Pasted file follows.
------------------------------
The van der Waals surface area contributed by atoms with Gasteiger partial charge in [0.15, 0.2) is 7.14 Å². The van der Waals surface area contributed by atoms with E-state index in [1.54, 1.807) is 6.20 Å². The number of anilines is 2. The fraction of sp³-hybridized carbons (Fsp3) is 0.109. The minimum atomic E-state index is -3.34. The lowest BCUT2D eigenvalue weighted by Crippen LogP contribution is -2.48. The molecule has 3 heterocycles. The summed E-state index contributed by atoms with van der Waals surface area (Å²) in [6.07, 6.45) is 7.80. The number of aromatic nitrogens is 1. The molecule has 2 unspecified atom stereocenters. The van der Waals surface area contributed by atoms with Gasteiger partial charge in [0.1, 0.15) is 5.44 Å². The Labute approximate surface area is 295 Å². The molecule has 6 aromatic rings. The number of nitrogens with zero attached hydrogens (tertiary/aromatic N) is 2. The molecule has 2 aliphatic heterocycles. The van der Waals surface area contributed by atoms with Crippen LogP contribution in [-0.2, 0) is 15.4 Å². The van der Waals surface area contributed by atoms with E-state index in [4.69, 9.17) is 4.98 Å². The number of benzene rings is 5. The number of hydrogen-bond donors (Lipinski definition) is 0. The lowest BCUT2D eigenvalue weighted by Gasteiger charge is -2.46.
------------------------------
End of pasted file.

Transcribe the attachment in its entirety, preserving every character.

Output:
The van der Waals surface area contributed by atoms with Gasteiger partial charge in [0.15, 0.2) is 7.14 Å². The van der Waals surface area contributed by atoms with E-state index in [1.54, 1.807) is 6.20 Å². The number of anilines is 2. The fraction of sp³-hybridized carbons (Fsp3) is 0.109. The minimum atomic E-state index is -3.34. The lowest BCUT2D eigenvalue weighted by Crippen LogP contribution is -2.48. The molecule has 3 heterocycles. The summed E-state index contributed by atoms with van der Waals surface area (Å²) in [6.07, 6.45) is 7.80. The number of aromatic nitrogens is 1. The molecule has 2 unspecified atom stereocenters. The van der Waals surface area contributed by atoms with Gasteiger partial charge in [0.1, 0.15) is 5.44 Å². The Labute approximate surface area is 295 Å². The molecule has 6 aromatic rings. The number of nitrogens with zero attached hydrogens (tertiary/aromatic N) is 2. The molecule has 2 aliphatic heterocycles. The van der Waals surface area contributed by atoms with Crippen LogP contribution in [-0.2, 0) is 15.4 Å². The van der Waals surface area contributed by atoms with E-state index in [4.69, 9.17) is 4.98 Å². The number of benzene rings is 5. The number of hydrogen-bond donors (Lipinski definition) is 0. The lowest BCUT2D eigenvalue weighted by Gasteiger charge is -2.46.